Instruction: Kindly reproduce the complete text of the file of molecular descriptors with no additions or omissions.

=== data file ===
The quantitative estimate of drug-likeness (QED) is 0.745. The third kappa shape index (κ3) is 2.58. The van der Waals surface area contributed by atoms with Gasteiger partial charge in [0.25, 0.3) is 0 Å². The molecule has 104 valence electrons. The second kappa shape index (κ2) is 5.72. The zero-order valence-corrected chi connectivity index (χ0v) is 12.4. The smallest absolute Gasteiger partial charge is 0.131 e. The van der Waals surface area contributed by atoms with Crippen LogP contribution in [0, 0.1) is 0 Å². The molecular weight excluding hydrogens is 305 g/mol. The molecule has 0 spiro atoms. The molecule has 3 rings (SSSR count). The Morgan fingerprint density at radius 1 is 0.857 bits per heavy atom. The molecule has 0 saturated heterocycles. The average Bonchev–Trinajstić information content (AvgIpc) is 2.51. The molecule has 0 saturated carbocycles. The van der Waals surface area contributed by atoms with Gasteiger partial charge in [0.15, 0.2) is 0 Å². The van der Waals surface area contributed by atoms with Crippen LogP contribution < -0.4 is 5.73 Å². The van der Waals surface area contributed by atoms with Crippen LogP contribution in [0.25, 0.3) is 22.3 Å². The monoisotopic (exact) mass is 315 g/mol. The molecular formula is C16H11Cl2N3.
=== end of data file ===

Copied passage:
The quantitative estimate of drug-likeness (QED) is 0.745. The third kappa shape index (κ3) is 2.58. The van der Waals surface area contributed by atoms with Gasteiger partial charge in [0.25, 0.3) is 0 Å². The molecule has 104 valence electrons. The second kappa shape index (κ2) is 5.72. The zero-order valence-corrected chi connectivity index (χ0v) is 12.4. The smallest absolute Gasteiger partial charge is 0.131 e. The van der Waals surface area contributed by atoms with Crippen LogP contribution in [0, 0.1) is 0 Å². The molecular weight excluding hydrogens is 305 g/mol. The molecule has 0 spiro atoms. The molecule has 3 rings (SSSR count). The Morgan fingerprint density at radius 1 is 0.857 bits per heavy atom. The molecule has 0 saturated heterocycles. The average Bonchev–Trinajstić information content (AvgIpc) is 2.51. The molecule has 0 saturated carbocycles. The van der Waals surface area contributed by atoms with Gasteiger partial charge in [0.15, 0.2) is 0 Å². The van der Waals surface area contributed by atoms with Crippen LogP contribution < -0.4 is 5.73 Å². The van der Waals surface area contributed by atoms with Crippen LogP contribution in [0.25, 0.3) is 22.3 Å². The monoisotopic (exact) mass is 315 g/mol. The molecular formula is C16H11Cl2N3.